Here's how iPhone tool can detect child abuse photos

Explained | How Apple tool will scan for child abuse photos on devices

Last week, Apple revealed that it plans to launch a Child Safety tool that will scan through iPhones and other devices' storage to look for Child Sexual Abuse Material (CSAM) and flag it to the concerned authority such as National Center for Missing and Exploited Children (NCMEC) to take action against the alleged accused.

Initially, it is expected to start in the US. While some people and organizations have appreciated the efforts, many privacy activists and even big-tech executives such as WhatsApp CEO Will Cathcart raised concerns that this will lead to a breach of personal privacy.

Their primary concern is what if the tool gets in the hands of unethical hackers or even a government agency, they can create a backdoor to get in to an Apple device for espionage.
Now, Apple has released a document to clarify how its tool will work on-device and also protect the privacy of the owner.

Here's how Apple's child safety child tool works:
Apple says that the new tool is developed with user privacy in mind and it works only on-device and doesn't scan for photos stored in the device's storage. Also, the tool keeps the integrity of the end-to-end encryption on Apple Messages app at all times. 

Apple allows parents to set up iPhone/iPad/iPod Touch for children with unique Apple ID and links them to an elder's accounts via the Family Sharing feature.

It should be noted that either parent or a guardian account must opt-in to enable communication safety in Messages app and can only choose to turn on parental notifications for child accounts age 12 and younger.

This helps Apple identify the device is used by a child and this is where the tool comes into action. Whenever an image is being sent or received on Apple Messages app, it is matched against the known CSAM hashes.

Also, when a user has turned on the iCloud photo storage, each image gets uploaded to the cloud, which will also match with CSAM hashes.


Apple CSAM tool Workflow. Credit: Apple

What is NeuralHash technology? 
This NeuralHash technology is very critical to Apple's privacy policy with regard to the new tool to detect child abuse photos.  This tech can only detect images that have been flagged and classified as child sexual abuse material by NCMEC. Apple will not be able to detect any new or previously unseen content. The computation is done using a mathematical algorithm to create digital fingerprinting of images in the form of a unique string of letters and numbers, to detect matching images stored in NCMEC's database. There is no chance of people's personal image getting flagged.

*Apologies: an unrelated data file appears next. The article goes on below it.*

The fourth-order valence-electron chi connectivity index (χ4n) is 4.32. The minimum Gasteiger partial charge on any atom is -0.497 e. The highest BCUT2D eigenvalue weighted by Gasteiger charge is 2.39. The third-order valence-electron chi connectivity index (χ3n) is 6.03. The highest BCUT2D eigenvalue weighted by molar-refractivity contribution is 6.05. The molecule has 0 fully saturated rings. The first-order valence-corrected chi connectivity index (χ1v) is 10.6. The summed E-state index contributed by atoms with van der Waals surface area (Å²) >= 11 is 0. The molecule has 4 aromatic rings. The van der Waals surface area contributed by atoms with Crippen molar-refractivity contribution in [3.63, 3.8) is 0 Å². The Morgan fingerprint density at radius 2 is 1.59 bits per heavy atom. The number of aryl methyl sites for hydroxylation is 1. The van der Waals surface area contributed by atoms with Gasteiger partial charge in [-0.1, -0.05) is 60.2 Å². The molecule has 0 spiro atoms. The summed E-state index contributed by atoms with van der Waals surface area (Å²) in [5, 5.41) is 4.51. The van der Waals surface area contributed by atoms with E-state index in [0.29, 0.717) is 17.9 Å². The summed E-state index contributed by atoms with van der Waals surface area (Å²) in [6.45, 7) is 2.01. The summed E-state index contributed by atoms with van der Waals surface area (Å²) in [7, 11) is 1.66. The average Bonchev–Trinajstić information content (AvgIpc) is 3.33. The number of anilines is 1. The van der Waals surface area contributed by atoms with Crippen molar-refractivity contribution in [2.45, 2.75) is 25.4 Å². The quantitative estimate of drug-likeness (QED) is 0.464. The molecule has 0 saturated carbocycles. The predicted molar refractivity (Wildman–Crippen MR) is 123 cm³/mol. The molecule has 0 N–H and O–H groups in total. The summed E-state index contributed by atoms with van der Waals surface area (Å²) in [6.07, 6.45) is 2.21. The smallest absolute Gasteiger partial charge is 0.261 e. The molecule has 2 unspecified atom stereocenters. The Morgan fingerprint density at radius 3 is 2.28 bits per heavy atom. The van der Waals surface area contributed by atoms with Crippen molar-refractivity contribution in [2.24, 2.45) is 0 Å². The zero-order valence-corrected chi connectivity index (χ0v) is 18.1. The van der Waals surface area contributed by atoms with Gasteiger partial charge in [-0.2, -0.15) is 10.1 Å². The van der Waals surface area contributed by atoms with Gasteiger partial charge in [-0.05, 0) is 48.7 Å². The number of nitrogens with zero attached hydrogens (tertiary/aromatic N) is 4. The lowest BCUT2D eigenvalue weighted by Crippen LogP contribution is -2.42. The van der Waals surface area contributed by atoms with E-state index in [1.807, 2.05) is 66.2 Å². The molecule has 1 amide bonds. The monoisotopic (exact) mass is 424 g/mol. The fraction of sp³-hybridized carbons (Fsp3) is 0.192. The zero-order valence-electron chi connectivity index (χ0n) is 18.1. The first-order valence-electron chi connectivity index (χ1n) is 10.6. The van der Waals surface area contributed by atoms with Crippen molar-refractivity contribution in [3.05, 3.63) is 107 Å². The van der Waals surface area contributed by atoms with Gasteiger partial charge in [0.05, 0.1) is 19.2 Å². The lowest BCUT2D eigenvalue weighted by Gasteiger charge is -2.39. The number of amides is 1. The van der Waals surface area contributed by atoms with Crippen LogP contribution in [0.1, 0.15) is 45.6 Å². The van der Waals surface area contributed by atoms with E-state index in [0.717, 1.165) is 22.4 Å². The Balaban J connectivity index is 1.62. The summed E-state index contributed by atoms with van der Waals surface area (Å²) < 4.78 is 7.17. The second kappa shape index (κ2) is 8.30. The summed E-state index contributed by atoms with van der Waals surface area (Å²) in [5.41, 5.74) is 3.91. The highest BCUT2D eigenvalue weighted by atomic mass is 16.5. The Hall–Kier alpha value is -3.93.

For instance, if you (an adult) had shared an intimate photo with your partner, and the latter has stored it in his photo library linked to iCloud, it will not be flagged as a criminal activity and also won't be recommended for manual review by a human operator. 


Credit: Apple

"This matching process is powered by a cryptographic technology called private set intersection, which determines if there is a match without revealing the result. The device creates a cryptographic safety voucher that encodes the match result along with additional encrypted data about the image. This voucher is uploaded to iCloud Photos along with the image," says the Apple document.

The company also uses a threshold secret sharing system, which ensures the contents of the safety vouchers cannot be interpreted by Apple unless the iCloud Photos account crosses a threshold of known CSAM content.

This threshold is set to provide an extremely high level of accuracy and ensures less than a one in one trillion chance per year of incorrectly flagging a given account.

If it crosses the pre-set limit, Apple will then manually reviews the image by a human operator and if found to be a child abuse photo, the account ID of the person will be flagged and details will be forwarded to the NCMEC, who in turn hand-over the case local law enforcement agencies.

If the person feels there is a case of mistaken identity, he/she can file an appeal to reinstate their Apple account.

Also, Apple is slated to improve the Siri and Search feature on iPhone, iPad, and Mac to help users get immediate help in finding local agencies to flag child abuse cases.


Messages will warn children and their parents when receiving or sending sexually explicit photos.

 For instance,  users who ask Siri how they can report CSAM or child exploitation will be pointed to resources for where and how to file a report.

Apple said all the new features will be coming to compatible devices through software updates-- iOS 15, iPadOS 15, and macOS Monterey in September.

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